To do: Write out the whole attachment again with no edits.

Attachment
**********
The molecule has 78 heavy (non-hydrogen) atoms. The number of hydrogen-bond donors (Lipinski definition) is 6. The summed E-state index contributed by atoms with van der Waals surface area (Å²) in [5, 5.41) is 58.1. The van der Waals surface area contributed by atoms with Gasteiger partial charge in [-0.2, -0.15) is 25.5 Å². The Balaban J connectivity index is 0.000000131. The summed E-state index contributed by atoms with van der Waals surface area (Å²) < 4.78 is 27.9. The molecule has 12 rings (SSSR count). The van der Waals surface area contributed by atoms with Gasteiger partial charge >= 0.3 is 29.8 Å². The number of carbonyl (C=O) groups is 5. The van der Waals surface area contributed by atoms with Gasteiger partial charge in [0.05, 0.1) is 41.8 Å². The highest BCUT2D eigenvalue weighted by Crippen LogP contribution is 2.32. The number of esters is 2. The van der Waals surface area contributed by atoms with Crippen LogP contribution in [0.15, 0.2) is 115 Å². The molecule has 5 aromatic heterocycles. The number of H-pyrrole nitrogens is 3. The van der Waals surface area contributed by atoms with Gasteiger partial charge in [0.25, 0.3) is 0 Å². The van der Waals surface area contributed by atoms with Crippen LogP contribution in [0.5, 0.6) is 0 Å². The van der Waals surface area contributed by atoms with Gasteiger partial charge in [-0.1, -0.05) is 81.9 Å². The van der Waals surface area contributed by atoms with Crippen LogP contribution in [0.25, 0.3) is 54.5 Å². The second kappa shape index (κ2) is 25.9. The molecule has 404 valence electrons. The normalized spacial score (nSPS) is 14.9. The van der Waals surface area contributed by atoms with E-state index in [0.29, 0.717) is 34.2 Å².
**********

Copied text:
The molecule has 78 heavy (non-hydrogen) atoms. The number of hydrogen-bond donors (Lipinski definition) is 6. The summed E-state index contributed by atoms with van der Waals surface area (Å²) in [5, 5.41) is 58.1. The van der Waals surface area contributed by atoms with Gasteiger partial charge in [-0.2, -0.15) is 25.5 Å². The Balaban J connectivity index is 0.000000131. The summed E-state index contributed by atoms with van der Waals surface area (Å²) < 4.78 is 27.9. The molecule has 12 rings (SSSR count). The van der Waals surface area contributed by atoms with Gasteiger partial charge >= 0.3 is 29.8 Å². The number of carbonyl (C=O) groups is 5. The van der Waals surface area contributed by atoms with Gasteiger partial charge in [0.05, 0.1) is 41.8 Å². The highest BCUT2D eigenvalue weighted by Crippen LogP contribution is 2.32. The number of esters is 2. The van der Waals surface area contributed by atoms with Crippen LogP contribution in [0.15, 0.2) is 115 Å². The molecule has 5 aromatic heterocycles. The number of H-pyrrole nitrogens is 3. The van der Waals surface area contributed by atoms with Gasteiger partial charge in [0.25, 0.3) is 0 Å². The van der Waals surface area contributed by atoms with Crippen LogP contribution in [0.5, 0.6) is 0 Å². The van der Waals surface area contributed by atoms with Gasteiger partial charge in [-0.1, -0.05) is 81.9 Å². The van der Waals surface area contributed by atoms with Crippen LogP contribution in [0.25, 0.3) is 54.5 Å². The second kappa shape index (κ2) is 25.9. The molecule has 404 valence electrons. The normalized spacial score (nSPS) is 14.9. The van der Waals surface area contributed by atoms with E-state index in [0.29, 0.717) is 34.2 Å².